With a personal understanding of concentration difficulties, a passion for play and a love for teaching, Lauri Adams is helping children reach their full potential, writes Debbie Reynolds
There’s absolutely no doubt Lauri Adams is passionate about kids and occupational therapy (OT) – specifically how kids can benefit from the science. Her eyes light up when she talks about helping children cope with everything from learning difficulties and autism to sensory processing disorder and Attention Deficit Hyperactivity Disorder (ADHD).
“I know what it’s like as I was diagnosed with Attention Deficit Disorder (ADD) in Grade 4,” says Lauri. “From then I remember my occupational therapist being my best friend.” It was this breakthrough that convinced Lauri she wanted to be an occupational therapist, so after matriculating from Crawford La Lucia in 2008, she was accepted at the University of Cape Town where she completed her OT Honours Degree.
Her first year as a qualified occupational therapist took her to the rural town of Manguzi in northern KZN where she worked closely with the community in developing hands-on solutions for its children with special needs.
A stint at a private North Coast school was followed by 18 months in the UK where she gained invaluable experience before coming back to South Africa and specialising in sensory integration occupational therapy.
While it all sounds terribly complicated, Lauri points out that at its core, occupational therapy for kids is really all about play. “Kids need to be climbing, crashing, bashing, rolling and tumbling – it’s how their bodies learn to develop and function properly.”
We talk about how so many more children seem to have learning and concentration problems compared to “back in the day”.
“It’s true and you can blame nutrition and screen time for that,” says Lauri. “We’re not getting fruit and veg from our gardens or milk on our doorsteps anymore. Today just about everything our kids eat is packed with preservatives and contaminated with sugar and very little is organic. Children are being over aroused, having sugar spikes and crashes.”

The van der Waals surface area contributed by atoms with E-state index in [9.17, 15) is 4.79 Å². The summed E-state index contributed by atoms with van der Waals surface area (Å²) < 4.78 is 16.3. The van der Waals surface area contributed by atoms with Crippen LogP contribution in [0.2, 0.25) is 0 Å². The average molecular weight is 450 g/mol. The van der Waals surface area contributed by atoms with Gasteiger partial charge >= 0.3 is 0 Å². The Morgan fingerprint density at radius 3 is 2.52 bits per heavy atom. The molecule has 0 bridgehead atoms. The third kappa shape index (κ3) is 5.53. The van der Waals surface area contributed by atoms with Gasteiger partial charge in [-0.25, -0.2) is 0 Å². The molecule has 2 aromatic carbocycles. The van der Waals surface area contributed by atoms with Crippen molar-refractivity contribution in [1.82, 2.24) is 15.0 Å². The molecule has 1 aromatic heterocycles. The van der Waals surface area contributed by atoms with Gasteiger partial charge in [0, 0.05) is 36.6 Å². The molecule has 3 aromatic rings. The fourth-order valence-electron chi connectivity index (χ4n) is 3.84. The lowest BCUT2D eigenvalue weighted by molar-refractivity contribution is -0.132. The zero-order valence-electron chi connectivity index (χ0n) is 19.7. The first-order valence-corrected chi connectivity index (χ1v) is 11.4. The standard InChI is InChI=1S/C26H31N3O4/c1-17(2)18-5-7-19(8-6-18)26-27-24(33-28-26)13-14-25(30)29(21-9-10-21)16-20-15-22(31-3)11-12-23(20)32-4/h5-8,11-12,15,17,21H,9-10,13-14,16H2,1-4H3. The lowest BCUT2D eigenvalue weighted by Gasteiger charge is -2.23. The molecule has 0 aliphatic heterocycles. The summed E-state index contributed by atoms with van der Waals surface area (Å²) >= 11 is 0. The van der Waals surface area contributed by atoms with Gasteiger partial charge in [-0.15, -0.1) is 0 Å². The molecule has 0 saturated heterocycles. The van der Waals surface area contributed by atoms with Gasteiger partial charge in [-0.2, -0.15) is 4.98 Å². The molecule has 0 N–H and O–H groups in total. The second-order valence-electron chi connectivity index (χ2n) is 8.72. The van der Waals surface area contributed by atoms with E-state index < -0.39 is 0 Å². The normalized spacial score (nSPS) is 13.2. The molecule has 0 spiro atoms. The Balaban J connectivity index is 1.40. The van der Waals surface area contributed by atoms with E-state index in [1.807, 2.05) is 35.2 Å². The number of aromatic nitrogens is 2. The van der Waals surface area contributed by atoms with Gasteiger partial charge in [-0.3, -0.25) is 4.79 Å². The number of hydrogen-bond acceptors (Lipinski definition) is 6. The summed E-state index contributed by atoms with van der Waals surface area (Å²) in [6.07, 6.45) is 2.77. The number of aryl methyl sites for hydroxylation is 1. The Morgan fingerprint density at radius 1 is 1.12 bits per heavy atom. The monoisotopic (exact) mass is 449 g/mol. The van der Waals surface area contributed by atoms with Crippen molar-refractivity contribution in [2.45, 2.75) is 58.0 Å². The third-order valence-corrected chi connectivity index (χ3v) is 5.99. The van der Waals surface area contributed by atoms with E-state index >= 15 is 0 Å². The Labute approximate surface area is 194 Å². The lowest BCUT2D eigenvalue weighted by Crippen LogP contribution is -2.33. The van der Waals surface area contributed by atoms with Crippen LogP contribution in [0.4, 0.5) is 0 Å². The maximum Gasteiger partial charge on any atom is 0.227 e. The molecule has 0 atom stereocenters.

Compared to a couple of decades ago children are spending way too much time playing computer games and watching television. Besides the screen light disturbing sleep patterns, continued time in front of the screen releases a chemical called dopamine which activates pleasure, the same way recreational drugs do, creating addiction and subsequent withdrawal.
“Sadly, this means children are isolated and aren’t socialising and playing like they used to,” says Lauri. “How many times have you been out to dinner and seen an entire family stuck to their phones or tablets instead of making eye contact and actually communicating with each other?”
Her advice is not to totally ban screen time, but to find ways to add more constructive play and recreation time. With her key focus on early intervention in children aged from two to 12 years, Lauri works closely with parents, caregivers and teachers to find the best solutions to overcome various problems.
She opened her own practice – OT for Kids – in Durban last year working at schools from the Berea to Ballito. “I wanted to return to my roots and to the incredible support of my parents, Brendan and Tanya Adams, and my boyfriend Gary Hill. I loved travelling and learning, but it’s also good to be home,” she laughs.
With her love for the outdoors and exercise, being based at Mount Edgecombe gives her the opportunity to follow a healthy and active lifestyle. “I love running, aerobics and yoga and I’ve completed several half marathons and trail runs, as well as the Cape Town Cycle Tour and the Midmar Mile.”